How has critical thinking helped you in and outside the classroom? Are there any important tips I missed? Share them in the comments.

Sources

http://www.criticalthinking.org/pages/defining-critical-thinking/766
http://calnewport.com/blog/2015/11/25/the-feynman-notebook-method/
The Thinking Student’s Guide to College by Andrew Roberts (the source of several of the seven ways to think more critically)
What the Best College Teachers Do by Ken Bain (the source of several of the seven ways to think more critically)
A Short History of Nearly Everything by Bill Bryson (the source for the C.P. Snow quote about Einstein and the information about Isaac Newton).

Image Credits: SkylineWaterfall, Vaulted CeilingSnowy Road, Thinker

Ransom Patterson is a bibliophile, saxophonist, and senior English major. When he's not enjoying long hikes through the Appalachian wilderness, he's stroking his lush beard and pondering what book to read next. Connect: Twitter | Facebook

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6 Comments on "7 Ways to Improve Your Critical Thinking Skills"

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Dawn Marie Roper

Thank you, Ransom. I have returned to college after two decades out of school. And I have to confess that I had no real understanding or appreciation of this issue. I don’t have to tell you what my results in life have been like because of that. Since returning to school, yours is the clearest explanation of critical thinking I have found so far. And I love it. I appreciate it. I have bookmarked it to read again. Thank you very much.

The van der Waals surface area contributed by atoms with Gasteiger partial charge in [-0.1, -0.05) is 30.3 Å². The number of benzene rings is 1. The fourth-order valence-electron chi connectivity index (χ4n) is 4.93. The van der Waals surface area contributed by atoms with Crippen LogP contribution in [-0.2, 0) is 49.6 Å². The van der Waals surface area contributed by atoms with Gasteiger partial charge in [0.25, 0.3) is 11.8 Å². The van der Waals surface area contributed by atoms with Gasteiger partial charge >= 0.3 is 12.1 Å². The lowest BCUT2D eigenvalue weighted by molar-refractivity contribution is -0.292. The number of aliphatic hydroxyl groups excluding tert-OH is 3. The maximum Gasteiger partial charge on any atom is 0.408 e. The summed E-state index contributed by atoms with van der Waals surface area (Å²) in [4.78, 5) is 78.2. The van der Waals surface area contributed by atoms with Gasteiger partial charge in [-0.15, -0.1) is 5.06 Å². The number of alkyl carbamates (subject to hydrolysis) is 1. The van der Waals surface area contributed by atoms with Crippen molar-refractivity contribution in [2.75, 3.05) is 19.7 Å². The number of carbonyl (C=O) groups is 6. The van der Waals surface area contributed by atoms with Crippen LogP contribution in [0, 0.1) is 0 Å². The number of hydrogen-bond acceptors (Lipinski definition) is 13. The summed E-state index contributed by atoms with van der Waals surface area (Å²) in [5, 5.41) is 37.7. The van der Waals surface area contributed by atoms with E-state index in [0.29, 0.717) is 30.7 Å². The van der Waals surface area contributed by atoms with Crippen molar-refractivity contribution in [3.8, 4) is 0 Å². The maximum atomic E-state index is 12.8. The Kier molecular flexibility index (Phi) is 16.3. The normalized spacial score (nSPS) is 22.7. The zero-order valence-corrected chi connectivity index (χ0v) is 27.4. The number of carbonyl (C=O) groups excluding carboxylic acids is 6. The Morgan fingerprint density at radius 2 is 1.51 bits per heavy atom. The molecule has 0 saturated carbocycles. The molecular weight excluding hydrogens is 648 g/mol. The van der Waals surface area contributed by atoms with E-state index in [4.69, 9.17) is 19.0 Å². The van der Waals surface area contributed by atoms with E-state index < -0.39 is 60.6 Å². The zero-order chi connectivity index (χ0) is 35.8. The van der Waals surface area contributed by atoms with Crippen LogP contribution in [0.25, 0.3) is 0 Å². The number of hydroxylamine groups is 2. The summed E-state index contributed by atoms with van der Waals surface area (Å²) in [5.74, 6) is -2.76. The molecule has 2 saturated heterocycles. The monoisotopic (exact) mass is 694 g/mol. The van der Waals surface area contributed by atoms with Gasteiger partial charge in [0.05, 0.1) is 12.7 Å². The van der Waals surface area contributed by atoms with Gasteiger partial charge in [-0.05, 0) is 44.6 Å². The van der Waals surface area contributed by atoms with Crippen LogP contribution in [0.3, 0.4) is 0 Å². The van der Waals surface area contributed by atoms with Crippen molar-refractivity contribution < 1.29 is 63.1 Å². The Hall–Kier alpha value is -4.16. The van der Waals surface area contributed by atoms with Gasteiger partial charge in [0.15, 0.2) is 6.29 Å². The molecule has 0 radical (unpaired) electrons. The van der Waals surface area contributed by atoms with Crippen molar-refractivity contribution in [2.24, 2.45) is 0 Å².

Ayodele

Great blog or article. I felt like you were referring to me the whole time specifically when you made references to science or physics. I’m an engineering physics student in 3rd year and I often struggle with understanding some of the ideas/concepts being explained by my prof. I would always blame my prof for not doing a good job at explaining but after reading this, I realized what I’ve been doing wrongly the whole time; critical thinking. So far, this has tremendously improved my ability to answer easy but seemingly tough questions. This really helped me a lot. Thanks for the effort you put into writing this.

Michael Deutch

You’ve done some of it anyway. The remarks about reversing things at least indicates that to me. Critical thinking has a lot to do with being able to identify and analyze the critical assumption. The critical assumption is the one that exposes the dependencies which enable some solution. You do a good job of contrasting critical thinking with simply reacting to problems or stimuli. Unfortunately most college texts, especially math texts, do not make this distinction. Students are told to ‘play with it’ or ‘study harder’, not how to think critically.

Pritam Nagrale

Really fantastic post, thinking is the root of every great work and you shared one of the best experience with us.. Thanks for this great article.

Matthew

Great post Ransom! Thanks for giving a very helpful definition of Critical Thinking, and applying it to real life. I took a C.T. Class in college and read Harry Potter and the Methods of Rationality, but there’s still so much I don’t understand or practice! Posts like this one help me “ask the basic questions” and focus in on the most important things to apply.